The bulbs (not corms as is often stated) were a familiar foodstuff to the Aztecs and were known as as cacomitl.  This has nothing to do with and should not to be confused with the cacomistle, a raccoon-like animal with which the Aztecs were also acquainted  and whose name is derived from yet another Nahuatl word.  And to top it all, Tigridia is also a single species genus of Nymphalid butterfly found in Mexico and South America.  Thankfully, that does at least have stripes.

Cacomitl bulbs have a pleasant, sweet flavour and floury texture when cooked, quite similar to a sweet chestnut - but don't eat them raw.  Like the jaguar, they bite.  I was tempted to try one straight out of the ground, but at the last moment, discretion overcame my valour. I would be interested to know what causes the nasty sensation of burning mouth and throat that will surely ensue should you be braver than me. I wonder whether they contain those vicious needle-like calcium oxalate crystals that you find in some other roots and tubers, notably taro.  Cooked, however, they're like a lion tamed; I've had them both boiled and baked and they certainly make good eating.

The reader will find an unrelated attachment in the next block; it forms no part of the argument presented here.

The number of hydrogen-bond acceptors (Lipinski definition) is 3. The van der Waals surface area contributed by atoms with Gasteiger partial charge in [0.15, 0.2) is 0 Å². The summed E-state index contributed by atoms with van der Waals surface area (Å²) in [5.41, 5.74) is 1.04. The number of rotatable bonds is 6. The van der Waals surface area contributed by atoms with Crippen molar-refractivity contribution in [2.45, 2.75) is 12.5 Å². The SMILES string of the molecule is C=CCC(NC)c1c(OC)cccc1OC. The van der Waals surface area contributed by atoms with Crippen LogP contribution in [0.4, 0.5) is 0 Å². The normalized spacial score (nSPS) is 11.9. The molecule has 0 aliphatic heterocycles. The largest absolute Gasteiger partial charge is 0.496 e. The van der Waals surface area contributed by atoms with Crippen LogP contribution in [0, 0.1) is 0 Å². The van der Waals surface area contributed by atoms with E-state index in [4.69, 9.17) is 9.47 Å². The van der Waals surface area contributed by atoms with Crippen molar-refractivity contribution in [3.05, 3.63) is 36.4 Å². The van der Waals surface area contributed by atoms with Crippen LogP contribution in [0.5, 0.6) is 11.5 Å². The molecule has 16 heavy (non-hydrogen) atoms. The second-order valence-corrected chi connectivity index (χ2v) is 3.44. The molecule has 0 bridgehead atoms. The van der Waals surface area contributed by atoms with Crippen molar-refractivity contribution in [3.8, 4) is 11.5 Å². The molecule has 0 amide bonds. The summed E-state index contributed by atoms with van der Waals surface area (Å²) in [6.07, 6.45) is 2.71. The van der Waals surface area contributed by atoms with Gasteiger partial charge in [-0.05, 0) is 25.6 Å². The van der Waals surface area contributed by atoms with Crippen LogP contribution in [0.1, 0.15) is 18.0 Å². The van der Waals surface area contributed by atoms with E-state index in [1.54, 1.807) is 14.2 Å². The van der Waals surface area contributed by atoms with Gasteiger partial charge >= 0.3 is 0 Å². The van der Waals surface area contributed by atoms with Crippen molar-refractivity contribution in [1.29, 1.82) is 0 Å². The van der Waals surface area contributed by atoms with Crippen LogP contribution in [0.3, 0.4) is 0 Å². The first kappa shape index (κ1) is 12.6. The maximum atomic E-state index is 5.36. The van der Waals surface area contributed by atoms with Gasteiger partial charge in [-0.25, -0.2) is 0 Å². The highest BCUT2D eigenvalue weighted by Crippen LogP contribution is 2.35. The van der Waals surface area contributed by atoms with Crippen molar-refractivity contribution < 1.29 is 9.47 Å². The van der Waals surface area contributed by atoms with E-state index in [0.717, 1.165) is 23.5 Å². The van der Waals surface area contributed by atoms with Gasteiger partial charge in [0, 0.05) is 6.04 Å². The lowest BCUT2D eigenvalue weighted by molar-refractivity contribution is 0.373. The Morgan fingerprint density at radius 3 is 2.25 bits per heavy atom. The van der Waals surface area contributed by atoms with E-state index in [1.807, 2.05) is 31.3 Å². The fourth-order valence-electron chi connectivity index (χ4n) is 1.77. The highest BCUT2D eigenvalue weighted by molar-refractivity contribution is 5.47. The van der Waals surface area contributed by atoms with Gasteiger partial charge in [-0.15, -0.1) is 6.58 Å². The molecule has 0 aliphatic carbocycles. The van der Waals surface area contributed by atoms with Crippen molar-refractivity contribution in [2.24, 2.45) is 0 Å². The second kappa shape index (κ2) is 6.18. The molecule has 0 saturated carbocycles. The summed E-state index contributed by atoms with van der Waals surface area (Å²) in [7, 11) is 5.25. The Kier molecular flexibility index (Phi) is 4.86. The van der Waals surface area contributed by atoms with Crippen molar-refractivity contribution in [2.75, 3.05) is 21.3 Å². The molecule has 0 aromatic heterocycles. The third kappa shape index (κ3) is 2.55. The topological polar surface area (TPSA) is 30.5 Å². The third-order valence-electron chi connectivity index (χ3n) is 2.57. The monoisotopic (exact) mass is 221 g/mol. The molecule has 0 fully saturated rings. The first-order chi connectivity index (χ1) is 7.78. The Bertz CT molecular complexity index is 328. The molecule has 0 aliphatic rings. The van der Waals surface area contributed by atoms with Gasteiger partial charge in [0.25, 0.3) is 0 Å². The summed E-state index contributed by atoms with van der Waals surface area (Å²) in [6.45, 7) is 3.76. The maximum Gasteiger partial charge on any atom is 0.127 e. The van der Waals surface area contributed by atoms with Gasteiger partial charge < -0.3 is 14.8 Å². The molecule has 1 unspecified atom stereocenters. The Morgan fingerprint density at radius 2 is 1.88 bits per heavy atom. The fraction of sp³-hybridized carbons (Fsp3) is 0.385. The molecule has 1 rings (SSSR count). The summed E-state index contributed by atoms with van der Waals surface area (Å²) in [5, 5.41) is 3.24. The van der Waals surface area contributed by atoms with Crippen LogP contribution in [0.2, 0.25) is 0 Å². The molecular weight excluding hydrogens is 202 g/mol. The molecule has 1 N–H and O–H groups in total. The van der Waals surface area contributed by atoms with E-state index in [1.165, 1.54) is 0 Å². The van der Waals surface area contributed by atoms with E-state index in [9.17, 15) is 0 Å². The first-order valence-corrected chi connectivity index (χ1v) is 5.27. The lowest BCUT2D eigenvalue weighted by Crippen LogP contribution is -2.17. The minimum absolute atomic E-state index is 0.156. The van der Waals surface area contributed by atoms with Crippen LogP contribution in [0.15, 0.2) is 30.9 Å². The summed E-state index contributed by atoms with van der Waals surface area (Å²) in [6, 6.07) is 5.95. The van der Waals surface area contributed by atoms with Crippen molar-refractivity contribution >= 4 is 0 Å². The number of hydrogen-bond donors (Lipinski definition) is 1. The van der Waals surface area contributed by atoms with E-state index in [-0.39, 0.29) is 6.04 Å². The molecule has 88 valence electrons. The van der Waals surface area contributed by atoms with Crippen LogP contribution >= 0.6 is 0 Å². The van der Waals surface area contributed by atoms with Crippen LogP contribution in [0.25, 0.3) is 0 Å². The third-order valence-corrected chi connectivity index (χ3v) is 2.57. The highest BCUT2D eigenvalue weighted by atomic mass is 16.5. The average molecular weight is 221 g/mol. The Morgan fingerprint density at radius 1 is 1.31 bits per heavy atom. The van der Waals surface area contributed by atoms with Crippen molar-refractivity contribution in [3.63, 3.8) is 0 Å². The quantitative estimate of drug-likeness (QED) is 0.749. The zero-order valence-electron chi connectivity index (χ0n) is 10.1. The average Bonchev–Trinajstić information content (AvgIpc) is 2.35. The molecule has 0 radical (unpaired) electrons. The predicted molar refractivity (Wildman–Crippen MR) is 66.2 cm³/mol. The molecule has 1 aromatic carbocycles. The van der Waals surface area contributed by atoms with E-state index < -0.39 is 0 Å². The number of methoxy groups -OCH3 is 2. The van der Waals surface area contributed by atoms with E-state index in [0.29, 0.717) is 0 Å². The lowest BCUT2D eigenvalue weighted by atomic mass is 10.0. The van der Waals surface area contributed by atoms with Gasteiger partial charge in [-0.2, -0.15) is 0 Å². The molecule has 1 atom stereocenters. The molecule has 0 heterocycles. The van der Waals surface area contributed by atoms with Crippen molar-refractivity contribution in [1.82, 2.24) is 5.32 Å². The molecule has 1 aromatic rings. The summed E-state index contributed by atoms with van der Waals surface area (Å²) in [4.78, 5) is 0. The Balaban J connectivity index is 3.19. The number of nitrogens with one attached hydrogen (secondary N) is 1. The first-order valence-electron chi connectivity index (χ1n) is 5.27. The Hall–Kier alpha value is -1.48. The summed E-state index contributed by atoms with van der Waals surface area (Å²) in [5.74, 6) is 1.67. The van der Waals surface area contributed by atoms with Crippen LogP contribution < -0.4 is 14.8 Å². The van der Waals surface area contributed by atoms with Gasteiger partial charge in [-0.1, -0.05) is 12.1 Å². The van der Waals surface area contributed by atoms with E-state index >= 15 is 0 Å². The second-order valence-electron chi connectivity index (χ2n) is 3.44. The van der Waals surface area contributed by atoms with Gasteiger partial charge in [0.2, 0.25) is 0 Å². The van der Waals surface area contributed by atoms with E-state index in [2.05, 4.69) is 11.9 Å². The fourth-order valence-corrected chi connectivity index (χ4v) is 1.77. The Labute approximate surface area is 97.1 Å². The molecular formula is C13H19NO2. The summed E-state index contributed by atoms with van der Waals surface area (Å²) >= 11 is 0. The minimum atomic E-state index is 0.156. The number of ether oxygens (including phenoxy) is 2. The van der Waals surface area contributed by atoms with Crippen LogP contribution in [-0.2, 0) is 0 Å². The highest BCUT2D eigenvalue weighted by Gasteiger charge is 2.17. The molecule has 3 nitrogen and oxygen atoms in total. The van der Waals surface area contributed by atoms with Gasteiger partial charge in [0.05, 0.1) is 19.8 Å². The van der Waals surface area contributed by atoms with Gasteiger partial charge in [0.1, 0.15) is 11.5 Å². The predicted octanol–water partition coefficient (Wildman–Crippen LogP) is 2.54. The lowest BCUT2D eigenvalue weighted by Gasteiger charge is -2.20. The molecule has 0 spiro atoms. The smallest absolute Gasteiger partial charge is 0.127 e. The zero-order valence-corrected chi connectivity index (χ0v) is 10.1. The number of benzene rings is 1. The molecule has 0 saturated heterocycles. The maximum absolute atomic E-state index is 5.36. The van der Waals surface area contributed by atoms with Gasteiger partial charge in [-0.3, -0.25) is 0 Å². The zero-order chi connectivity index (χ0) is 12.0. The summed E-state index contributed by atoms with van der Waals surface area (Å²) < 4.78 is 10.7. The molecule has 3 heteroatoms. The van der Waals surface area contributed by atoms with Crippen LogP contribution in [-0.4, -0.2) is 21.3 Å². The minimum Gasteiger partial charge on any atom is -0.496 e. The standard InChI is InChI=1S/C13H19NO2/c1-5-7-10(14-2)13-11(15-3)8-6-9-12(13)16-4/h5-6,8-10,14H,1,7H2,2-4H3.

The bulbs produce large numbers of offsets and if you dig up the clumps every couple of years, you can eat the spare ones.  Yield and bulb size are not spectacular, but there's something quite satisfying and subversive about converting ornamentals into edibles on the sly.

As might be expected, I'm by no means the first person to explore the potential of cacomitl in recent times.  Ken Fern, in his excellent book, Plants for a Future, describes their ease of cultivation and propensity to self-seed in a Cornish garden not so far from my own.

More surprising is Luther Burbank's interest in their potential as a food.  Burbank was a prolific plant breeder who developed hundreds of varieties of ornamental and edible crops at his trial grounds in Santa Rosa, California.  I can do no better than quote the "Plant Wizard" himself, from his 12 volume 1914 book 'Luther Burbank: His Methods, Discoveries And Their Practical Application'. In Volume 10, Chapter 3,  'Tigridia and Some Interesting Hybrids. New Charms in Faraway Flowers', he has this to say: